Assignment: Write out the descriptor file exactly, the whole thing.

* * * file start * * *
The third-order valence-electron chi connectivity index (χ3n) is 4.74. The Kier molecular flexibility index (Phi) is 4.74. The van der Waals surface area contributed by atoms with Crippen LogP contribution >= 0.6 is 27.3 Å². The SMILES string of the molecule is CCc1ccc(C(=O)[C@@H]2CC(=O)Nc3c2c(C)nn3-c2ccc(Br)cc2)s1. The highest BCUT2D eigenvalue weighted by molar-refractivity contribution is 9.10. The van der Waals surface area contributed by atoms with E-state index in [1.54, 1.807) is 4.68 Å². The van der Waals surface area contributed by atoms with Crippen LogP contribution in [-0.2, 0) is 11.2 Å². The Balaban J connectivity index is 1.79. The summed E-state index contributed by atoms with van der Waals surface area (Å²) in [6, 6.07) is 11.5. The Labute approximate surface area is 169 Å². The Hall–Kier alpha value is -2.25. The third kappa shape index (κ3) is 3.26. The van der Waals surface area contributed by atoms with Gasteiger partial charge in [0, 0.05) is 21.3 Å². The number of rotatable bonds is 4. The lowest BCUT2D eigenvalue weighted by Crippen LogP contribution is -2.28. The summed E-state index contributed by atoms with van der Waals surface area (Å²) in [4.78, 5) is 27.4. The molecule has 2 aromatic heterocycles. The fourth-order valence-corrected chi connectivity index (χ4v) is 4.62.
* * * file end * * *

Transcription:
The third-order valence-electron chi connectivity index (χ3n) is 4.74. The Kier molecular flexibility index (Phi) is 4.74. The van der Waals surface area contributed by atoms with Crippen LogP contribution >= 0.6 is 27.3 Å². The SMILES string of the molecule is CCc1ccc(C(=O)[C@@H]2CC(=O)Nc3c2c(C)nn3-c2ccc(Br)cc2)s1. The highest BCUT2D eigenvalue weighted by molar-refractivity contribution is 9.10. The van der Waals surface area contributed by atoms with E-state index in [1.54, 1.807) is 4.68 Å². The van der Waals surface area contributed by atoms with Crippen LogP contribution in [-0.2, 0) is 11.2 Å². The Balaban J connectivity index is 1.79. The summed E-state index contributed by atoms with van der Waals surface area (Å²) in [6, 6.07) is 11.5. The Labute approximate surface area is 169 Å². The Hall–Kier alpha value is -2.25. The third kappa shape index (κ3) is 3.26. The van der Waals surface area contributed by atoms with Gasteiger partial charge in [0, 0.05) is 21.3 Å². The number of rotatable bonds is 4. The lowest BCUT2D eigenvalue weighted by Crippen LogP contribution is -2.28. The summed E-state index contributed by atoms with van der Waals surface area (Å²) in [4.78, 5) is 27.4. The molecule has 2 aromatic heterocycles. The fourth-order valence-corrected chi connectivity index (χ4v) is 4.62.